This is clearly sabre rattling of the kind intended to make news both internationally and abroad. However, in direct terms, it will have little impact to the overall growth of the industry, no matter who is doing the growing, distributing and ex-im. The cannabis industry will also clearly not stop being a political business for the near term.

Look for prosecutions this if not next year in the U.S. – potentially in California or another high profile “impact” state. We might see pressure on Netanyahu at home, and probably from abroad as well, to get Israel into the cannabis game globally.

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Head of German Police Union Calls for Official Decriminalization of Cannabis

By Marguerite Arnold
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german flag

Facing the same conundrum as police everywhere after the start of a medical market only this time with federal authorization, the head of the German police union has called for recreational use of cannabis to also be decriminalized.

On the first Monday of February, the head of the BDK – the Association of German Criminal Officers told The Bild (sort of like the New York Post but a national “tabloid” here) that his group, the largest organized union of German police officers, favoured a change in German cannabis laws. Andre Schulz argued that the current laws stigmatized those charged with minor amounts and created opportunities for “criminal careers to start.”

“The prohibition of cannabis has historically been seen as arbitrary and has not yet been implemented in an intelligent and effective manner,” says Schulz. “My prediction is that cannabis will not be banned for long in Germany.”

Why this sudden pronouncement? It is actually not all that sudden and has been long in the offing. One of the largest contingents at both the ICBC and the IACM last year (the biggest cannabis-focussed business and medical conferences in Germany) were police officers from California and Deutschland. And all were singing the same tune.

André Schulz
André Schulz, chairman of the BDK

However beyond a realistic assessment of changing political reality, there are actually several other concrete reasons for not only the statement but the timing of it. In a country where patients can now pick up bud cannabis from the local apotheke (which is that easy for some, although it is still hard for most), the police have the unappetizing prospect of potentially arresting patients. On top of that, the idea of someone being arrested for CBD flower (rather than THC) gives the German polizei plenty of pause. Not to mention that they face this possibility at a time when many of them potentially could be patients themselves (or their families). The idea of arresting an activist in this situation is also one the police do not relish. Legalization rallies here get formal police protection when they march. Ask the average beat cop what they think about cannabis legalization and they tend to roll their eyes.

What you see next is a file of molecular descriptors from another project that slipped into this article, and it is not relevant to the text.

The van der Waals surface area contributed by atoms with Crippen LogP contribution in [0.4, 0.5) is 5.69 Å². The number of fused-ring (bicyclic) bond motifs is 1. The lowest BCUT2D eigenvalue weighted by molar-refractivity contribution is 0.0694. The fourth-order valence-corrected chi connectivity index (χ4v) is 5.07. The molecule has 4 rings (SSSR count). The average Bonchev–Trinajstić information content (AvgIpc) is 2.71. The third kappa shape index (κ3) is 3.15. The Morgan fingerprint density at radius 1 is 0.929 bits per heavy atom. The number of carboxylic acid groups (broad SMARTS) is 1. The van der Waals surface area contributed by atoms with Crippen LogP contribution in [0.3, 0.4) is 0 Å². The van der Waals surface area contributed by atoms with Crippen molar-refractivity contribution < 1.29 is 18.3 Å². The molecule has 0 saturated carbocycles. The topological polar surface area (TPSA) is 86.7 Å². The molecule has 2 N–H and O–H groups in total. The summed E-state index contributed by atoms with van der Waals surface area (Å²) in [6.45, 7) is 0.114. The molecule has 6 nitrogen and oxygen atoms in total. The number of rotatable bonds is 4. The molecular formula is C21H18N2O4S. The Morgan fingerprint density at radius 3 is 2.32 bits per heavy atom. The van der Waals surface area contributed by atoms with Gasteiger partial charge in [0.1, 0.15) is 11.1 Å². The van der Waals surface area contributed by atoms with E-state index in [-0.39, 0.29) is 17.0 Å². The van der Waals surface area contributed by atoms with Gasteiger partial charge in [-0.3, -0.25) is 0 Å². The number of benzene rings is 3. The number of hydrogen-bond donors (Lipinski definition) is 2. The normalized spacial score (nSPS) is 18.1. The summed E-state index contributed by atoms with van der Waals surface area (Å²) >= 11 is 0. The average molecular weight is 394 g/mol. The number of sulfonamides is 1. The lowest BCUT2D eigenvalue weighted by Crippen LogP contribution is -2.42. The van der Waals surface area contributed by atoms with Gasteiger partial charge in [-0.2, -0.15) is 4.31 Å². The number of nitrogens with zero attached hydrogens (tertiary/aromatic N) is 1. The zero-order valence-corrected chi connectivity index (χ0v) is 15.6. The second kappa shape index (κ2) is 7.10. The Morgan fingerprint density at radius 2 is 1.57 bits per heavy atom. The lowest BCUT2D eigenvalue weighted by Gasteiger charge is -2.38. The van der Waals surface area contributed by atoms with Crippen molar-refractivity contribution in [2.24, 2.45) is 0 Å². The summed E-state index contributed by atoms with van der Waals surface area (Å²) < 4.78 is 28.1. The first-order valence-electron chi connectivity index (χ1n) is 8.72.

Then there is this: In stark contrast to the wars over prescribing medical cannabis at a state level in California in the late 90’s, here in Germany, there is a cultural commitment to the concept of sick people having a moral and civil right to obtain the medication they require. The idea of the police arresting them in the process of obtaining the same or because they might be recreational users, is as antithetic to core German sensibilities as the concept of Donald Trump as U.S. President. So is the idea of branding someone a “criminal” if not “drug user” for possession of a drug that is now used as medicine in Germany.

As has been rumoured for some time now, one of the few things that all political parties in Berlin can agree on is a change on the current cannabis laws.As a result, the very idea of both arresting the sick or labelling someone for the rest of their life with a police record for a drug “crime” that nobody considers as such anymore, causes a shock to the system. In many ways, German culture is far more conservative than the U.S. On another, there is a deeply humanistic, liberal strain to German life that also allows nudity, alternative healthcare and lifestyles to flourish (and not just all in Berlin). The current situation over cannabis, in other words, is becoming a political and legal embarrassment even to the beat officers who have to implement such laws.